The Toronto International Film Festival ran from September 4-14 and The Years of Fierro was exhibited on September 5, 9, & 14, 2014. Check out The Years of Fierro trailer here or read about the film on IndieWire and The Hollywood Reporter.
Time Lens was created by Professor Michael Kuetemeyer, of Temple’s Department of Film & Media Arts, and media artist Anula Shetty, in collaboration with residents from the homeless shelter, Sunday Breakfast Rescue Mission. They produced photographs, videos and interviews of the neighborhood that resulted in an interactive documentary mobile iPad app and an installation, that uses immersive panoramas and stories to explore spaces through time. Funded by ArtPlace, Time Lens is part of the Asian Arts Initiativeʻs Social Practice Lab.
The project will be featured at the “New Sights” exhibition opening this Friday, September 5 at THREENINETEEN, the street level gallery space at 319 N. 11th Street, in the expanding Callowhill neighborhood of Philadelphia. “New Sight” is curated by internationally known visual artists Sarah McEneaney and Zoe Strauss. The show aims to shed light on the role of the arts in changing communities especially in urban environments, and supports the transformation of the Reading Viaduct/Rail Park. The exhibition runs through October 18.
Kuetemeyer and Shetty’s are also exhibiting Time Lens at the Pearl Street Block Party on Saturday, September 27 and the First Friday Outdoor Exhibition on October 3.
The Time Lens project was also presented at the 41st SIGGRAPH, International Conference and Exhibition on Computer Graphics and Interactive Techniques, last August, in Vancouver, Canada.
You can experience the project downloading the iPad/iPhone app here: Time Lens – Pearl Street.
Professor Rea Tajiri, of Temple University’s Department of Film and Media Arts will present her new project, Wisdom Gone Wild at Penn Memory Center on Monday, September 8. This film examines the difficulties of being a caregiver to a parent with dementia. Lordville, Tajiri’s award-winning documentary, will have its Philadelphia premiere on Tuesday, September 9. A discussion with Tajiri follows the screening at International House Philadelphia. Professor Tajiri will also teach a Master Class on personal essay documentaries at Scribe Video Center, on Wednesday, September 10. More information about the events below:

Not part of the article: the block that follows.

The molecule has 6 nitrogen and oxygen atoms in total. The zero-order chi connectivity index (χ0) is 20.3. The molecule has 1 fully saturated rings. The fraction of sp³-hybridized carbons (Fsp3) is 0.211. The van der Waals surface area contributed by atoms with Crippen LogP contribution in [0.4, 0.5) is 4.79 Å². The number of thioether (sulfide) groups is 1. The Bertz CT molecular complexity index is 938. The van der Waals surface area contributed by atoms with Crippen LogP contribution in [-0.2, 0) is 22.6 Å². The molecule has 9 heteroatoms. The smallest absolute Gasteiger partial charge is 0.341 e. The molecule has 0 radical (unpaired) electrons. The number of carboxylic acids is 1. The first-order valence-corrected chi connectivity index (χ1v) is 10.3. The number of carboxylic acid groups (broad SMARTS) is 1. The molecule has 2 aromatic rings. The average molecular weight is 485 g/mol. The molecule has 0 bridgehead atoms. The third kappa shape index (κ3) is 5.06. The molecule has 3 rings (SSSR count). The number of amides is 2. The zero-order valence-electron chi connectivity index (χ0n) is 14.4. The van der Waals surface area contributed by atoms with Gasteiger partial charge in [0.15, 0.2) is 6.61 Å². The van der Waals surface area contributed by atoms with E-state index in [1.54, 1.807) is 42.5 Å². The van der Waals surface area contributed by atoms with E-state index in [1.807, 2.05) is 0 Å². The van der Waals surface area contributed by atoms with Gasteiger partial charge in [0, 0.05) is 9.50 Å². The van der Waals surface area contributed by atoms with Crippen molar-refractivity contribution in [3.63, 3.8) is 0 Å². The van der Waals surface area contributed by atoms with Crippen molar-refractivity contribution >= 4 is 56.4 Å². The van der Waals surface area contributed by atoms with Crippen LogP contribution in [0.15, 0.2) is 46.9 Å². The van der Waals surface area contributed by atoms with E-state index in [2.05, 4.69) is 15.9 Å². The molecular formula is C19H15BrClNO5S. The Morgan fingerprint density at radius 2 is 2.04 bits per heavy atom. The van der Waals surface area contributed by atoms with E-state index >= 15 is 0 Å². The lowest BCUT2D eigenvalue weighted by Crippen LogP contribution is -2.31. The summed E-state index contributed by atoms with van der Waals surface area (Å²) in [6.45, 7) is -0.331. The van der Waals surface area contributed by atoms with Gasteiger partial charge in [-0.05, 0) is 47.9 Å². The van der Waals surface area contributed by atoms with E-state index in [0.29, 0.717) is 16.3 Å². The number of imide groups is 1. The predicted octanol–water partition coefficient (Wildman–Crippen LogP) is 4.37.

Wisdom Gone Wild: Screening and Discussion - Penn Memory Center Presented by ARTZ Philadelphia, in conjunction with Penn Memory Center, Rea Tajiri will screen clips from her work-in-progress: WISDOM GONE WILD, a film about caring for a parent with dementia.
Discussion and Q&A to follow
The event is now at capacity, please RSVP to put your name on the waitlist to firstname.lastname@example.org
Monday, September 8, 3-5 pm Penn Memory Center, 3615 Chestnut St, Philadelphia, PA 19104
Check out the folder here
Lordville: Screening and Discussion - International House Philadelphia (IHP) Presented in Partnership with IHP and co-sponsored by the Department of Film and Media Arts at Temple University, this is the Philadelphia Premiere of the awarded documentary Lordville. In this hybrid-documentary, director Rea Tajiri asks”What does it mean to own the land?”
Discussion and Q&A to follow
Tuesday, September 9 at 7:00 pm. International House Philadelphia, 3701 Chestnut Street, PHILADELPHIA, PA 19104
Tickets available here
Master Class: Rea Tajiri: The Essay Film
Rea Tajiri’s eclectic body of film work include personal essay documentaries – History & Memory (1991) and Lordville (2013). In this Master Class, Tajiri will discuss how she uses the personal essay documentary to reimagine and recreate collective histories that have been submerged, lost, and stolen.
Wednesday, September 10, 7 – 9 pm
Scribe Video Center, 4212 Chestnut Street, 3rd Floor, Philadelphia, PA 19104
Temple University alumnus Haitao Guo, a graduate of the department’s MFA program, received a Sundance Institute Documentary Film grant last month. The grant will support the post-production efforts of Guo’s feature-length documentary A Peking Opera Master in New York.
The Sundance Institute Documentary Film Program is supported by the Open Society Foundations, Ford Foundation, and The Rockefeller Foundation, among other prestigious institutions. The program selected 44 films and granted a total of $975,000, a significant increase over last year. Four films, including Guo’s, are part of the Documentary Film Initiative in Asia.
The Documentary Film Program selects films that have both contemporary social relevance as well as meaningful approach for the culture at large. The Program also offers support for documentary labs, fellowships, and editorial consultation.